France’s Free Mobile continued to rack up customer wins last quarter. The upstart carrier owned by broadband ISP Iliad added 805,000 net subscribers, which the company claimed accounted for 60 percent of all new mobile subscriptions in France.
In just nine months of operation, Free has attracted 4.4 million customers, or 6.4 percent of the country’s mobile market, putting enormous pressures on France’s big three. Orange(s fte) gained 320,000 customers, SFR gained 40,000 and Bouygues Telecom gained 124,000. Free has achieved that feat by offering dirt-cheap mobile voice and data plans, which it maintains in part by offloading much of its traffic onto the millions of home Wi-Fi access points used by its broadband customers.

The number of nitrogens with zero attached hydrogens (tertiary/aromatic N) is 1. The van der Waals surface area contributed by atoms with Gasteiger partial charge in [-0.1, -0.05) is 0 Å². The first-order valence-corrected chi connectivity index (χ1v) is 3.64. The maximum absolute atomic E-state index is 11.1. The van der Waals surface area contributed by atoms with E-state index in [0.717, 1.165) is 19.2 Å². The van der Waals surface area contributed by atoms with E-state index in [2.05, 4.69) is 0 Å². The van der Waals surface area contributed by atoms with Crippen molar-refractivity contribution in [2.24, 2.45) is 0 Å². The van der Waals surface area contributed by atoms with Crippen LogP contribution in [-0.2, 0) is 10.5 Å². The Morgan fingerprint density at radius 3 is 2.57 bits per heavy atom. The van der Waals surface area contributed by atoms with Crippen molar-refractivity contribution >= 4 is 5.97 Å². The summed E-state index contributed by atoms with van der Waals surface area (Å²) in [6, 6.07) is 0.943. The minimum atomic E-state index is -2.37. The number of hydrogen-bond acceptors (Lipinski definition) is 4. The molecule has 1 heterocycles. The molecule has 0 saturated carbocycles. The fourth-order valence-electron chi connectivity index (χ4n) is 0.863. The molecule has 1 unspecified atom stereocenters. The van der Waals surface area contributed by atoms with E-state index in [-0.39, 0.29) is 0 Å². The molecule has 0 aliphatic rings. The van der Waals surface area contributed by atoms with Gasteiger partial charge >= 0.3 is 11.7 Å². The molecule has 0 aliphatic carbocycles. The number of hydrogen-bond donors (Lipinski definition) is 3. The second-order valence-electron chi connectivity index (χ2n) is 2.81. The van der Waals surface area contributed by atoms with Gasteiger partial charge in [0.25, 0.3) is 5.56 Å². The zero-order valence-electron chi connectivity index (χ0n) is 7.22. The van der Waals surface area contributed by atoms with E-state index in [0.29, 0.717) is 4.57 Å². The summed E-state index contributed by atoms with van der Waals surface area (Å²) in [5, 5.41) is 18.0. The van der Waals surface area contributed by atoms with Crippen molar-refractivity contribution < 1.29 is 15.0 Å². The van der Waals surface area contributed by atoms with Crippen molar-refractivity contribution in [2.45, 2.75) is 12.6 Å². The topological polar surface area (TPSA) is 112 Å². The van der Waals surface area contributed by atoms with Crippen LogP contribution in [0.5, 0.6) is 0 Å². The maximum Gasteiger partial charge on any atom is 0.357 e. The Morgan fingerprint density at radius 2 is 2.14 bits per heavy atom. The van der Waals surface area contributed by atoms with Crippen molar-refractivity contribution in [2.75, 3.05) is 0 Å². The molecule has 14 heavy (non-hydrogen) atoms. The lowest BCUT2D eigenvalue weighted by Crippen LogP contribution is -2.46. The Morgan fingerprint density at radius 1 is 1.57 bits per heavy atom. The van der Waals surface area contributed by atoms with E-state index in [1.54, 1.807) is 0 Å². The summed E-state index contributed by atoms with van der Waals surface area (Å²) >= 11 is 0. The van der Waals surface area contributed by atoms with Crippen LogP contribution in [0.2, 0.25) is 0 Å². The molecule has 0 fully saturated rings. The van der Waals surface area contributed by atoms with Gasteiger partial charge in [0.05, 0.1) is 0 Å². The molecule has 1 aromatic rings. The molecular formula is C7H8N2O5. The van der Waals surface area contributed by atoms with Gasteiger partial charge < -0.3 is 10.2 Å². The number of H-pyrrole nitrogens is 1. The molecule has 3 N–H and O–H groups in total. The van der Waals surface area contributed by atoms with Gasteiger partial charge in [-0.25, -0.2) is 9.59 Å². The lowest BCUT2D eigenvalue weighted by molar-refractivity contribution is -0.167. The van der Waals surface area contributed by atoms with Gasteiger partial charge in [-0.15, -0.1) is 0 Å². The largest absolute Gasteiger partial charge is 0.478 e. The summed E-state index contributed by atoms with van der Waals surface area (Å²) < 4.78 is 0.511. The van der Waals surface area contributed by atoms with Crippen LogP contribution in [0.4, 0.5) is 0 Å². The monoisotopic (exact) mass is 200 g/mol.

Some of Free’s enormous growth, however, can be attributed to its free mobile plan, a baseline 60 minute/60 SMS plan it makes available to Iliad’s 5.27 million residential broadband customers. Free doesn’t seem to have much trouble finding paying customers, though.
Despite the low cost of its plans, Free generated €238 million (US $304 million) in revenues in the third quarter. When you subtract handset sales revenue from that number you get an monthly average revenue per user (ARPU) of roughly €16 per month. That’s a pittance compared to what the typical U.S. carrier brings in each month, but price competition is much steeper in Europe, and Free’s whole business model is based on pushing those prices down even further.